"George," yelled the mother. "Come on upstairs. 
Alex just called and he wants you to go over to his 


The father grabbed Jill's hand and took her up the 

"What's going on down there?" the mother asked. 

Trying to hide the extreme strangeness of the birth, 
George quickly shut the basement door behind him. 

"Oscar has, uh, given us a gift you won't like. 
And this time it's not a rat." 

"What do you mean, George?" 

"I'll tell you when I get back from Alex's house. 
But you and Jill stay out of the basement, please." 

A quick grip to the other side of town brought 
George over to Alex's. 

"What's up, Alex," asked George as he was greeted 
by the door. 

"You won't believe it. Come on in and take a 
look. Then tell me what you think." 

Alex led George into the garage where a low whim- 
pering sound was coming from. There, in the corner of 
the garage, lay Alex's Dalmatian bitch on an old sleep- 
ing bag in the sawdust 

"Look at those damn things," Alex said pointing to 
the dog. "Ever see anything like that in your life?" 

Unfortunately, George had. They looked like the 
exact same creatures his cat just gave birth to. 

"I don't know how to tell you this Alex, but my 
cat just gave birth to a litter just like this. Let's go to 
my place. Let me borrow a pair of your heavy work 

George put on the gloves in a rush and picked up 
one of 'puppies' to take with them. Had it not been for 
the leather gloves, the creature would have ripped and 
chewed off George's fingers. 

When they got back to George's house, Sue had 
left a note saying she had seen Oscar's litter. She took 
Jill over to her Aunt's so George could 'take care of the 

The two men walked down to the basement where 
they found the litter had started to walk. George held the 
'puppy* up next to a 'kitten' moving around at the base 
of the stairs. 

"See, Alex? Not a damn bit of difference." 
The captured pup wiggled and pawed to get away. 

"Oh man! George! Look!" exclaimed Alex point- 
ing to the dirty clothes basket 

The creatures were tearing at the meat off of the 
dead body of Oscar. One slowly gnawed at the dismem-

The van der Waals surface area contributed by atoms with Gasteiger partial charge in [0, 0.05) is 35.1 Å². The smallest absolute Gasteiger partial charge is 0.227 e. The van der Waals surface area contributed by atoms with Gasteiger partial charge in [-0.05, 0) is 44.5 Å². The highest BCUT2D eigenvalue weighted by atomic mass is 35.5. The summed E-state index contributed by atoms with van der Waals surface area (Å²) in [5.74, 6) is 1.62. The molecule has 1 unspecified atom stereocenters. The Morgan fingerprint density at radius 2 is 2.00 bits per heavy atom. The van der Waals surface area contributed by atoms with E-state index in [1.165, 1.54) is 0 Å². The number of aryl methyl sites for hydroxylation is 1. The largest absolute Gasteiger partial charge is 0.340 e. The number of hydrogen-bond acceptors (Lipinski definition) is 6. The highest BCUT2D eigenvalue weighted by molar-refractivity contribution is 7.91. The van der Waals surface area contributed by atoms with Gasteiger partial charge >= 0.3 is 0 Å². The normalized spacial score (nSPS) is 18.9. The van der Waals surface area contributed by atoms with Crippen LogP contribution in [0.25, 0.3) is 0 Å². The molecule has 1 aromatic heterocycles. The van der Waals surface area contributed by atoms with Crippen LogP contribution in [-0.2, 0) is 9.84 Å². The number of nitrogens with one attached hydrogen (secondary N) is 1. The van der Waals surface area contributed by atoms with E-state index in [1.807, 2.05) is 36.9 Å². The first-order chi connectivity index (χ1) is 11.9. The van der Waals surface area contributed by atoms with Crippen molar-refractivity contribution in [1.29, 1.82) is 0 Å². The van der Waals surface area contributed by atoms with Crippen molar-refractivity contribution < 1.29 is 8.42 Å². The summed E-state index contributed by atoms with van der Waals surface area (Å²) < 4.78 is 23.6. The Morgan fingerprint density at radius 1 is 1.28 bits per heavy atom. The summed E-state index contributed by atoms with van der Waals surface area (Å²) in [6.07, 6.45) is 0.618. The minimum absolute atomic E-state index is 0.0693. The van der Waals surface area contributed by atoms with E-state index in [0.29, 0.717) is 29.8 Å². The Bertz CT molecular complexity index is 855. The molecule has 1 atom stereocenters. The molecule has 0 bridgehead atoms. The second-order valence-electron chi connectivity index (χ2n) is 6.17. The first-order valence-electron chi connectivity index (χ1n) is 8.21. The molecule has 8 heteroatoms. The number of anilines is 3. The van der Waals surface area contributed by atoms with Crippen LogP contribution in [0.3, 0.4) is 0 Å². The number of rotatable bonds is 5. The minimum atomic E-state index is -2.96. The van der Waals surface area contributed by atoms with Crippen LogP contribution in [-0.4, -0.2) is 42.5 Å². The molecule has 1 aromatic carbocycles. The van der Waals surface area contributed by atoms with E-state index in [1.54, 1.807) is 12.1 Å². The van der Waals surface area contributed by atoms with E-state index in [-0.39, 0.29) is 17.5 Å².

bered foot of the cat while another batted around the 
cat's head on the floor. 

Out of nowhere one of the little monsters landed on 
Alex's left shoulder and took a deep bite out of it Alex 
screamed for George to get it off. Still wearing the 
gloves, George yanked the red-eyed beast from Alex and 


Fill 1990 

threw it to the ground. George instantly started to 
smash it with his foot 

The creature's head splattered against the concrete 
floor. George quit stomping and stared at it. He could- 
n't believe his eyes. The monster's head started to re- 
construct itself. Within a matter of seconds, it looked as 
if it didn't get a scratch. 

"Oh God, Alex! It's alive. How we going to kill 

"Bum the motherfuckers!" yelled Alex clenching 
his shoulder. 

The two men grabbed a trunk George had and 
rounded up the four beasts and put them in. Putting the 
trunk in the car, they headed for Alex's house. 

Alex went straight into his bathroom to give him- 
self first aid. George managed to find all of the litter 
feeding off Alex's dog. George carefully placed the re- 
maining mutants in the wooden trunk with the others. 
Closing the trunk, George hauled it outside and covered 
it with gasoline. 

"That's right, burn!" George said with a smile as 
his match burst the trunk into flame. 

That night George told his daughter that Oscar had 
died while in childbirth and that the kittens had to be put 
to sleep. 

The months passed and George didn't see or hear of 
any strange litters. He checked the tabloids once in 
awhile, but soon felt there was no need to worry. 

After all, he had more important things to worry 
about Better things. George's family life was full of 
happiness. His wife Sue was pregnant 

She was due any day now. 

Maria Mellinger 

"I can write a poem any time," she told me, and 
ripped out a sheet of paper to prove it She looked 
around us. "First I need some inspiration," she said. I 
guess our environment was lacking. 

She reached into a leather fringed bag, the kind my 
mother used to take on vacations when I was younger, 
soft and bulging with necessities. Out came her 
cigarettes and lighter, whereas my mother would 
probably have pulled out a diaper or pacifier. She bit the 
end of an unfiltered fag and picked tobacco off her tongue 
in a Clint Eastwood impersonation, then lit up. 

"Hey, my lighter! Great idea, huh?" and her pen 
began moving. I watched as the lines emptied them- 
selves from the ink; lines about laughter and smoke, 


emptiness in a bar, her lighter her only companion. 

I envied her. I wanted to write like that I wanted a 
lighter, man. 

A year later she was married. I saw her in a theater 
and told her I was still writing, things were going well. 

She told me to quit smoking. 


Holly Bruns 


Blended families. 

Let's promenade 

Mine, yours, ours, 

his, hers, 



is so 


impedes romance 

angry circumstance. 

Connie Legters 

What is truth? The dictionary states: fact actuali- 
ty, reality, but where is found definition of a child's 
memory as surety where realism cannot exist? It lies 
somewhere in between. 

When I was a young girl, I had a friend who lived 
nearby, just far enough from my home to feel the dis- 
tance. It's strange that I recall the friend yet forget her 
name, but that is the truth of the matter. 

What I do remember was her large, semi-affluent